The Wizard of Oz 1925 version – RetroIndieGamer’s Oz Movie Reviews

Welcome to the next Oz review. Today, I will be looking at the 1925 version of The Wizard of Oz.

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As you can probably guess from the title, year, and even looking at the film, this is a silent adaptation of the Wizard of Oz, much like the 1910 version I reviewed previously. And by adaptation, I mean a film that has Wizard of Oz as its title and happens to have a few of the characters thrown in.

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The movie begins as an old man is reading The Wizard of Oz to his young granddaughter, Dorothy. Yes. This adaptation actually has the original book in it! Too bad they don’t even try to follow it, though. Seriously! The 1939 version is more stuck closer to the book than this thing, and that wasn’t a faithful adaptation either!! The old man’s story begins in the land of Oz, which is under the control of an evil prime minister named Kruel. Let’s repeat that. An evil prime minister named Kruel? Is that seriously the best they came up with? The people can’t stand him and demand a search for the missing princess of Oz.

Fast forward many years and in comes an older version of Dorothy. She lives on a farm with her aunt and uncle and when her eighteenth birthday comes, her aunt tells her about how she was brought to them as an infant along with a letter. Kruel’s goons show up and try to make sure she never reads the letter. Then the movie turns into a giant slapstick comedy, and no wonder. The movie was directed by Larry Semon who was a comedian, and he is also one of the farmhands.

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Once you get to this point in the movie, you figure out quickly that this is just a giant comedy, especially when you look at the farmhands. If you look at one of them in particular, you might notice that he looks familiar. That’s because he is none other than Oliver Hardy of Laurel and Hardy fame. It seems that Larry Semon was one of the few people who worked with both of them separately before they became a comedy team. Hardy’s character is in love with Dorothy and the farm’s evil visitors try to use this to their advantage, saying that if she finds the letter they’ll never be together. Now if it seems like I’m jumping all over the place, don’t worry. It’s just whatever the movie calls a plot between comedy sketches!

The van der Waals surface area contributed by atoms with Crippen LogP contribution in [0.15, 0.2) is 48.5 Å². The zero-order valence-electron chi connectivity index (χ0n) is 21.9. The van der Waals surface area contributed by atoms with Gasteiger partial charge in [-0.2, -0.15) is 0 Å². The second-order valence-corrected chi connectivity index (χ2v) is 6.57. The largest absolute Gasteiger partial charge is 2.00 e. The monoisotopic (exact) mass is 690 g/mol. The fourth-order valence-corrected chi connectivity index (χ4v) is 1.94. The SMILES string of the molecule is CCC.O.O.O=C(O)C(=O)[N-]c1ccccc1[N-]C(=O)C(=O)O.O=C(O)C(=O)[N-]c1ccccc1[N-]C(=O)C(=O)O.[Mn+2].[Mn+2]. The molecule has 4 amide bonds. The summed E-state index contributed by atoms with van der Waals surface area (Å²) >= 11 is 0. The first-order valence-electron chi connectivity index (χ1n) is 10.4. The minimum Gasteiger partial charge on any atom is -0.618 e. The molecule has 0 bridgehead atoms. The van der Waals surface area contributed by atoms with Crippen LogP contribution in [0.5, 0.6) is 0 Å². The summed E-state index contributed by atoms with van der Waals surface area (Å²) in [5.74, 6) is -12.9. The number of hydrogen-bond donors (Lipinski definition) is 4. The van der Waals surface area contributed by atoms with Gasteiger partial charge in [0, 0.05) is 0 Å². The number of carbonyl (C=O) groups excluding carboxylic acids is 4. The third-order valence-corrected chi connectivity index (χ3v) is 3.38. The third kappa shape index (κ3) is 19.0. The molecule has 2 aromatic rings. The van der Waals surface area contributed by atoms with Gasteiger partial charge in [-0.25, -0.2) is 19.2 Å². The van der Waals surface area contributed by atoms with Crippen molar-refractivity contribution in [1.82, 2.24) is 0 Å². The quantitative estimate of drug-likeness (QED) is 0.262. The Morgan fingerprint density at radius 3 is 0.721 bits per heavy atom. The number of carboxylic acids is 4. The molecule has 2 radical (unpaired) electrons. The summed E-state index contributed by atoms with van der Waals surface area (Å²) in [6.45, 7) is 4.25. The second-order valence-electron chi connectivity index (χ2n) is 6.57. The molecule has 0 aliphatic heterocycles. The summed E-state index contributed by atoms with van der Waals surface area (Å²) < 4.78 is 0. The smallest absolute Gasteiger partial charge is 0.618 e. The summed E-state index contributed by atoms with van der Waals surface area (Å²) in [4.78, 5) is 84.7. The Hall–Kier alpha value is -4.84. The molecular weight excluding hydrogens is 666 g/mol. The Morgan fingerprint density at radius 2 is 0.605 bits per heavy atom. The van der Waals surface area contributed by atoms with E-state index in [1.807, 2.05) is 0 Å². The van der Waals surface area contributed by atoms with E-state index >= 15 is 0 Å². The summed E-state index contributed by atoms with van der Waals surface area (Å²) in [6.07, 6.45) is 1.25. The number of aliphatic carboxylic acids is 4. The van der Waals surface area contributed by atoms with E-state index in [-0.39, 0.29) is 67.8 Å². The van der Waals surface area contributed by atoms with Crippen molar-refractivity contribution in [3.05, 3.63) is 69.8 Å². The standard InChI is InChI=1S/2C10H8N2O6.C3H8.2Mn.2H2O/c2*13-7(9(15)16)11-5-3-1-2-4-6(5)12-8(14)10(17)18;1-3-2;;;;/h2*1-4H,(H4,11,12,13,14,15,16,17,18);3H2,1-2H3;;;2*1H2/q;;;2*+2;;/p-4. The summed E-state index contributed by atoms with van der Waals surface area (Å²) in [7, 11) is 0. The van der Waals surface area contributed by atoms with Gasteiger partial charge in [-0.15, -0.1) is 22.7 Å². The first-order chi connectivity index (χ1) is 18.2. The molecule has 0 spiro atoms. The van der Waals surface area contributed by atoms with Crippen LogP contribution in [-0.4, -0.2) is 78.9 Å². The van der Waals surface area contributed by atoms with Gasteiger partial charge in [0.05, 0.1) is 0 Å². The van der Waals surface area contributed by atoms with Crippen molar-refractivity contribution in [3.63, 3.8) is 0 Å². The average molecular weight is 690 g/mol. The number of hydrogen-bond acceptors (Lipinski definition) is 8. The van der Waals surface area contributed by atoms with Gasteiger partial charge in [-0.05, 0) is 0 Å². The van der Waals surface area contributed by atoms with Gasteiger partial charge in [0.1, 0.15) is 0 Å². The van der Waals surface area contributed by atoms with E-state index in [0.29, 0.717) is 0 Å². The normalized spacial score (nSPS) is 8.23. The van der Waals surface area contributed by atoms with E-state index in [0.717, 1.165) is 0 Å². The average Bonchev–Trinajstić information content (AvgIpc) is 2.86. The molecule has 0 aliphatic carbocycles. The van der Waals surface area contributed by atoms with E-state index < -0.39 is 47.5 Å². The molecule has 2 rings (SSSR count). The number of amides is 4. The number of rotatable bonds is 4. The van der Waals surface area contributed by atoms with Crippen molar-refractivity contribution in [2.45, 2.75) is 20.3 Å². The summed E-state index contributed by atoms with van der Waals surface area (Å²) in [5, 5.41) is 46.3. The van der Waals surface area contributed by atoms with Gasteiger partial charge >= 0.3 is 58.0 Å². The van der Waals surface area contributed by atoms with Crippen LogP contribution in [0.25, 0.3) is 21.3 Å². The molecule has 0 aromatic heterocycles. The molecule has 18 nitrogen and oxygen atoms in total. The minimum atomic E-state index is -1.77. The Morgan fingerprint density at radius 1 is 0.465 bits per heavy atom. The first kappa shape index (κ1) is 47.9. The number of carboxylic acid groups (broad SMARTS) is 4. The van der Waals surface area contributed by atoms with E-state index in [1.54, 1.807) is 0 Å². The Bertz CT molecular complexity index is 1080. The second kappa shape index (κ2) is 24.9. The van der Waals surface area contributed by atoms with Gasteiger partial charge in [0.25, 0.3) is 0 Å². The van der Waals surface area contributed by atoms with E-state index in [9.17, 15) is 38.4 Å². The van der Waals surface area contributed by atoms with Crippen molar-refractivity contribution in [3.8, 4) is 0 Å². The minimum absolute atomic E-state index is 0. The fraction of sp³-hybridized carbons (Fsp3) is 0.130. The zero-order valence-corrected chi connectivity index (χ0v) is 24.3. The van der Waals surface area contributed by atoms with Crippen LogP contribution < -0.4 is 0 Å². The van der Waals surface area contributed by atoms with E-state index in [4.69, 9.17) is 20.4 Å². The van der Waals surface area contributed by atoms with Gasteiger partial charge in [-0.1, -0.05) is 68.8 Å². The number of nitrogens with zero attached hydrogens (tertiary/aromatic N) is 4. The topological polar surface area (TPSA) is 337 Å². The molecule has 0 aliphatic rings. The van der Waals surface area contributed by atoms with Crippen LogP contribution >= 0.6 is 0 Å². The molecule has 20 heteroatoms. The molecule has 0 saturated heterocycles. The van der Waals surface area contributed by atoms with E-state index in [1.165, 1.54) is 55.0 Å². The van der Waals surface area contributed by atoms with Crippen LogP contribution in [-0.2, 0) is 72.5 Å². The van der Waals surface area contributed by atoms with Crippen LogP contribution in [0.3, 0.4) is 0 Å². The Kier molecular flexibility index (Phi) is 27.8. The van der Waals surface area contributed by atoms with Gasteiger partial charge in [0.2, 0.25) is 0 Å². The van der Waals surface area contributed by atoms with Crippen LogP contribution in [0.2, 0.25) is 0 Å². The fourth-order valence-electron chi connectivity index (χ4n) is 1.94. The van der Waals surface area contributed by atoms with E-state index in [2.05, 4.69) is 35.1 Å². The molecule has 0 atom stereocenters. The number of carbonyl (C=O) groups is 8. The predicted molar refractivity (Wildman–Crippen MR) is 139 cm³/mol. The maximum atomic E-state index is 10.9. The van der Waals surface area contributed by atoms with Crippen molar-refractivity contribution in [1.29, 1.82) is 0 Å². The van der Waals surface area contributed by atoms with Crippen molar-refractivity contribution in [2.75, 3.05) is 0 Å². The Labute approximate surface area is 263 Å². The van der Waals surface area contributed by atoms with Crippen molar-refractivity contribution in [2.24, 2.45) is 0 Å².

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Dorothy eventually finds the letter and learns than she is Dorthea, the long-lost princess of Oz. I find this part interesting because in the original book series, Dorothy did become a princess of Oz. However, I’m convinced at this point that any slight resemblance to the books is purely coincidental, and only there to justify the title. Several more hijinks ensue and Dorothy, Aunt Em and Uncle Henry, as well as the farmhands end up in Oz. Kruel tells his wizard to turn them into something to get rid of them. However, as you might expect, the wizard has no magical powers. So he ends up putting all of the farmhands in disguise as very familiar characters. Semon and Hardy are disguised as the Scarecrow and Tin Woodman respectively, and another farmhand named Snowball is disguised as the lion.

It is here that the prime minister attempts to marry Dorothy so he doesn’t lose his power. The Scarecrow finds out about this and tries to warn Dorothy, but is thrown into the dungeon along with the Tin Woodsman. Now we bear witness to one of the stupidest things I’ve seen in a while! Scarecrow ends up in a cage with a real lion, thinking that he’s Snowball in his lion costume. Then he sees the farmhand and runs. I mean, seriously? While this is happening, Prince Kynd, who rules over the people steps in and tries to stop Kruel. Wait. Kruel and Kynd? There were characters in the books with those names, but come on! Kynd is disarmed and Scarecrow shows up. He, along with Dorothy and Kynd, defeat Prime Minister Kruel.